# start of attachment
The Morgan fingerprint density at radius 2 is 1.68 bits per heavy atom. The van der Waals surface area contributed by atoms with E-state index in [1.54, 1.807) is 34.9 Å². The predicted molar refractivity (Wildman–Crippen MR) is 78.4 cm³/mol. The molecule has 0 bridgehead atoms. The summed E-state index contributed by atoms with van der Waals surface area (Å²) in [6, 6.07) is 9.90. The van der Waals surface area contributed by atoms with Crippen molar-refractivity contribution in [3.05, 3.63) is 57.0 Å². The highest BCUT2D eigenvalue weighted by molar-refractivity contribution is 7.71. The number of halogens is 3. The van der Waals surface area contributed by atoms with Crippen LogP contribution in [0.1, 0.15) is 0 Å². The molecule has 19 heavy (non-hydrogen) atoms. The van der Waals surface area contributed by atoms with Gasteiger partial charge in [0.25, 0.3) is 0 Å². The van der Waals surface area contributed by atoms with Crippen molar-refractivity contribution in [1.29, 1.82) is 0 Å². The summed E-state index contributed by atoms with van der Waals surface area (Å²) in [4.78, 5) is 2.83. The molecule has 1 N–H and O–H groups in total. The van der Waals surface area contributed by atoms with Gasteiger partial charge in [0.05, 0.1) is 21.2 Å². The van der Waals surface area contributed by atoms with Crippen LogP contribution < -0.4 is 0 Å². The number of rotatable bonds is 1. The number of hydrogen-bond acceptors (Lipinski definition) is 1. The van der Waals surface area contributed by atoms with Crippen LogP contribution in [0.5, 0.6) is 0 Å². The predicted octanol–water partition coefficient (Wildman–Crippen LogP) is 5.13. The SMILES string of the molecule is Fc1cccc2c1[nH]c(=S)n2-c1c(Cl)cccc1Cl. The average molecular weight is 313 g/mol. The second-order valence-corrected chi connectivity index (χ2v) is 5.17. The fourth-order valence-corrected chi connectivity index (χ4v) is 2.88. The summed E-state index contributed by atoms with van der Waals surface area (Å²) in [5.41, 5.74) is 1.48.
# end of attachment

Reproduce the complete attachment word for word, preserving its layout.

The Morgan fingerprint density at radius 2 is 1.68 bits per heavy atom. The van der Waals surface area contributed by atoms with E-state index in [1.54, 1.807) is 34.9 Å². The predicted molar refractivity (Wildman–Crippen MR) is 78.4 cm³/mol. The molecule has 0 bridgehead atoms. The summed E-state index contributed by atoms with van der Waals surface area (Å²) in [6, 6.07) is 9.90. The van der Waals surface area contributed by atoms with Crippen molar-refractivity contribution in [3.05, 3.63) is 57.0 Å². The highest BCUT2D eigenvalue weighted by molar-refractivity contribution is 7.71. The number of halogens is 3. The van der Waals surface area contributed by atoms with Crippen LogP contribution in [0.1, 0.15) is 0 Å². The molecule has 19 heavy (non-hydrogen) atoms. The van der Waals surface area contributed by atoms with Gasteiger partial charge in [0.25, 0.3) is 0 Å². The van der Waals surface area contributed by atoms with Crippen molar-refractivity contribution in [1.29, 1.82) is 0 Å². The summed E-state index contributed by atoms with van der Waals surface area (Å²) in [4.78, 5) is 2.83. The molecule has 1 N–H and O–H groups in total. The van der Waals surface area contributed by atoms with Gasteiger partial charge in [0.05, 0.1) is 21.2 Å². The van der Waals surface area contributed by atoms with Crippen LogP contribution < -0.4 is 0 Å². The number of rotatable bonds is 1. The number of hydrogen-bond acceptors (Lipinski definition) is 1. The van der Waals surface area contributed by atoms with Crippen LogP contribution in [0.5, 0.6) is 0 Å². The predicted octanol–water partition coefficient (Wildman–Crippen LogP) is 5.13. The SMILES string of the molecule is Fc1cccc2c1[nH]c(=S)n2-c1c(Cl)cccc1Cl. The average molecular weight is 313 g/mol. The second-order valence-corrected chi connectivity index (χ2v) is 5.17. The fourth-order valence-corrected chi connectivity index (χ4v) is 2.88. The summed E-state index contributed by atoms with van der Waals surface area (Å²) in [5.41, 5.74) is 1.48.